A former New Zealand Defence Minister believes the chances of a major war between Western powers and China in the coming decade is fairly low, but says there is a risk of "incidents".
The United States, United Kingdom and Australia on Thursday announced a new defence and security pact which will see the trio share information about technologies and coordinate their efforts to confront emerging challenges in the Indo-Pacific.
While none of the official statements made by any of the countries specifically mentioned China, it's widely accepted the new tripartite group is looking to counter the superpower's growing influence in the region.
"It's obvious this whole deal is about China, no question about that, and that's obvious to anyone who thinks about it," Wayne Mapp, the former New Zealand Defence Minister under Sir John Key, told The AM Show on Friday.
"It's a big deal. Australia is showing, and they have always wanted to do this, that they are stepping up. They are a middle power, but they want to see themselves at the top rank of middle powers."
It comes as tensions continue to mount over territorial claims in the South China Sea and concerns are raised about China's intentions for Taiwan. Over the last year, several high-ranking Australian and American officials have suggested conflict with China could not be discounted.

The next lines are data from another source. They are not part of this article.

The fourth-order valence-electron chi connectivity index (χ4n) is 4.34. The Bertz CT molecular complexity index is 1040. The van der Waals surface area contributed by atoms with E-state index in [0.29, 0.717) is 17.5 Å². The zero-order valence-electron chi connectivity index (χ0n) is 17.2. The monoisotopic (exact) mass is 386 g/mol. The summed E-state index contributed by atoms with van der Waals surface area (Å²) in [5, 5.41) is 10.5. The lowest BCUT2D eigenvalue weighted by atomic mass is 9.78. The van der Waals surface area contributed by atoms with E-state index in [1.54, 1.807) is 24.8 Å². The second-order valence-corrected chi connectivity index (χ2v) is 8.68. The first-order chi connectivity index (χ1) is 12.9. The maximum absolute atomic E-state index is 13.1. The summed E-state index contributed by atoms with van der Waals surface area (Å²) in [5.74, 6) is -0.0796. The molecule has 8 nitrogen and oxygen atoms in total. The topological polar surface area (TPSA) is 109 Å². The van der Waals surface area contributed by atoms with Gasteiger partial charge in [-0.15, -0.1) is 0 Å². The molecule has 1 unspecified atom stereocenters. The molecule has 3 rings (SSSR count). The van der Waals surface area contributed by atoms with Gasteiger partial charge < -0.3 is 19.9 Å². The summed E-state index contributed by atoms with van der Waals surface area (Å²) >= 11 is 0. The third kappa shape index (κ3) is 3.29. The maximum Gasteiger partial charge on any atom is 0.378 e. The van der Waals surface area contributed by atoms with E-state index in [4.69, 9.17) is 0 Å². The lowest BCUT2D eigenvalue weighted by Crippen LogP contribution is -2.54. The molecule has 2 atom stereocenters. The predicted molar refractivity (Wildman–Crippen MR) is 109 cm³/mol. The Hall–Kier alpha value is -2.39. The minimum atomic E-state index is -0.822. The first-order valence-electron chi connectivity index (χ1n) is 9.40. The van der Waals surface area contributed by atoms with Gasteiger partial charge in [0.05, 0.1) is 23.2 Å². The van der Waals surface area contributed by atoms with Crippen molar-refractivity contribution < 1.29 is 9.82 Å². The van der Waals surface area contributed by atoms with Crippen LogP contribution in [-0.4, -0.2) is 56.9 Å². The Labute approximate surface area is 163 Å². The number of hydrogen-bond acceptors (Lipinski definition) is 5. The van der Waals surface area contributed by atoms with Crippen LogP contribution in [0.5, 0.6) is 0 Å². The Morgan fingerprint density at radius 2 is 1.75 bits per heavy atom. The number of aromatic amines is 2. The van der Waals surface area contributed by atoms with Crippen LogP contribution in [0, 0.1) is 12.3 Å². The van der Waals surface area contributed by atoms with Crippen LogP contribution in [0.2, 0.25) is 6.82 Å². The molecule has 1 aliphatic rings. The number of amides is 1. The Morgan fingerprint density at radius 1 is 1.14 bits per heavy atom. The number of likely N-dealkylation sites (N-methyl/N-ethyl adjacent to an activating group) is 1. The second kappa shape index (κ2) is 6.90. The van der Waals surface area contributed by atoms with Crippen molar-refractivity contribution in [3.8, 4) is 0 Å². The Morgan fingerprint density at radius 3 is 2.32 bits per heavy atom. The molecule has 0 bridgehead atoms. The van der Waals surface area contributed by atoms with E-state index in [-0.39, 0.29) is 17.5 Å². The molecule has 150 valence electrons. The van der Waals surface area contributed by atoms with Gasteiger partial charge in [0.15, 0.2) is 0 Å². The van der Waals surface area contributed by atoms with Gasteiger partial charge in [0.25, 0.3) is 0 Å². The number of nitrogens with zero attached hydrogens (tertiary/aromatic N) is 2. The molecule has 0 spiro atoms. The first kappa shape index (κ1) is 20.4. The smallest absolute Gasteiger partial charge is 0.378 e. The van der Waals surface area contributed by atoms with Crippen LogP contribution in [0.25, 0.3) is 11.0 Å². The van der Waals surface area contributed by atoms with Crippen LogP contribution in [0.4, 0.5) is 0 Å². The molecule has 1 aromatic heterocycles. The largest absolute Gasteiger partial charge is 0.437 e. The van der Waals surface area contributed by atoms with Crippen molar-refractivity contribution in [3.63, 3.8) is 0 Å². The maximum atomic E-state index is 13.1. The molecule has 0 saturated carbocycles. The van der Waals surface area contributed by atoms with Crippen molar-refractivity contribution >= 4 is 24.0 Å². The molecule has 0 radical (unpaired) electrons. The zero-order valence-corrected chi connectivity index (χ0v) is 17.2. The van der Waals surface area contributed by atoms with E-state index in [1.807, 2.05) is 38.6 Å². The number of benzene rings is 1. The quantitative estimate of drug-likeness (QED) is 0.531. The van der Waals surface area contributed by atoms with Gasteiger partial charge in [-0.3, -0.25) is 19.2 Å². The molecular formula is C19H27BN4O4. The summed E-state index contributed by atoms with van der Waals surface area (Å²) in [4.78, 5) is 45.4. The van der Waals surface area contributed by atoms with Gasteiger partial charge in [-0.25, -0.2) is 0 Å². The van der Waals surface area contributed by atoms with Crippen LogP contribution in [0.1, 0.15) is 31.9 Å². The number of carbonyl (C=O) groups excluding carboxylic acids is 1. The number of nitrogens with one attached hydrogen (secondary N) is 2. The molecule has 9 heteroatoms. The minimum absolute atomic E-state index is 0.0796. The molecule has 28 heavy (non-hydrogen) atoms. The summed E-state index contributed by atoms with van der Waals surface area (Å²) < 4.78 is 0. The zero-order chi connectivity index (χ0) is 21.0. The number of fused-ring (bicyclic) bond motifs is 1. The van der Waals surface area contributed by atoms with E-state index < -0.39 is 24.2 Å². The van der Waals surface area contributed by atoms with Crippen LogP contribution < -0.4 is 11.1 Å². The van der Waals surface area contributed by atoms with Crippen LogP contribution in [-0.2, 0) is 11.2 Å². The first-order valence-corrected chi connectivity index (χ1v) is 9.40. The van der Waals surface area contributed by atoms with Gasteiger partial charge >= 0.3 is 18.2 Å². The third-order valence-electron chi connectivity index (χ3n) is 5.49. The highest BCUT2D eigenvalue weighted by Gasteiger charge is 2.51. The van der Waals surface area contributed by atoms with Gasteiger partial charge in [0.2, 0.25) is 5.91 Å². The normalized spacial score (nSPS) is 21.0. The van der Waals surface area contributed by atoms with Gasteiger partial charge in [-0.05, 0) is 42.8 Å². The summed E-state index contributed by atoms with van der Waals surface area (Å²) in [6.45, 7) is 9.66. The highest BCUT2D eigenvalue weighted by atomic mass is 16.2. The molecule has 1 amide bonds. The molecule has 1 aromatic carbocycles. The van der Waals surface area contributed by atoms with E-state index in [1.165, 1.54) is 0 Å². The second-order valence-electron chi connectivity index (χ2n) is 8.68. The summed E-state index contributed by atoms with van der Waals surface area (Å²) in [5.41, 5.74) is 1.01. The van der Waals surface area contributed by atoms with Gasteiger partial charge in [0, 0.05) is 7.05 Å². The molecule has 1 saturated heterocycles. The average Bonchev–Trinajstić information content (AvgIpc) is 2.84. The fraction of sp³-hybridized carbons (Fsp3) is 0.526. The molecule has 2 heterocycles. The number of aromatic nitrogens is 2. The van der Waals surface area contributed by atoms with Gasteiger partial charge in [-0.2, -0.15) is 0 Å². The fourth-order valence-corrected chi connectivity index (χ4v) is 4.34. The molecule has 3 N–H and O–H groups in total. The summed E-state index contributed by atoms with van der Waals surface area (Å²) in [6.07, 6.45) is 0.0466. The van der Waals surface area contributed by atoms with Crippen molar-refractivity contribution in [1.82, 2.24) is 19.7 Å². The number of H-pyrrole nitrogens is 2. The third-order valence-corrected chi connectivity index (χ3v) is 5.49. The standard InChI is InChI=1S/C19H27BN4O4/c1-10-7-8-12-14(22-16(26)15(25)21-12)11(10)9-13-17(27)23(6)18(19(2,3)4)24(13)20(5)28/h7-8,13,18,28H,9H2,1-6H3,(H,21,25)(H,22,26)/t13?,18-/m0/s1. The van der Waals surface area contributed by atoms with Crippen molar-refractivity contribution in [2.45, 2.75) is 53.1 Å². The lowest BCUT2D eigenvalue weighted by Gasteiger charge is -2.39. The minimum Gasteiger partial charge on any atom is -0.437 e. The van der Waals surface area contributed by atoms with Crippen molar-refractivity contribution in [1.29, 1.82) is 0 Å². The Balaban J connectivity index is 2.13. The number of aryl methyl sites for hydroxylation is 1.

But Mapp believes the chances of a war with China is "pretty low".
"The two major powers in the Pacific are the United States and China and they are both nuclear powers. The reality is that deterrence does make a difference between the two of them," Mapp said.
"Having said that, there is a real risk of incidents, you know, aircraft being shot down, ships having conflicts and so forth, so incidents are a real risk.
"Major war, I personally don't think is likely because there are such huge incentives for both the major nations. All their partners will be saying exactly the same thing, that they've got to resolve their differences by dialogue. But there's no doubt about it, there is a great power competition in the region."
Mapp's comments about nuclear deterrence echo that of Russian Ambassador to China Andrey Denisov, who in June said there would be no point choosing a side in such a war.
"I am convinced that there will be no armed conflict between China and the US, just as there will be no armed conflict between Russia and the US, because such a conflict would exterminate all mankind, and then there would be no point in taking sides," Denisov said.
China responded to the AUKUS pact on Thursday by saying it "seriously undermined regional peace and stability, intensified the arms race and undermined international non-proliferation efforts".
"Relevant countries should abandon the outdated Cold War zero-sum mentality and narrow-minded geopolitical perception, respect the will of the people of regional countries and do more to contribute to regional peace, stability and development. Otherwise, they will only end up shooting themselves in the foot," foreign ministry spokesperson Zhao Lijian said.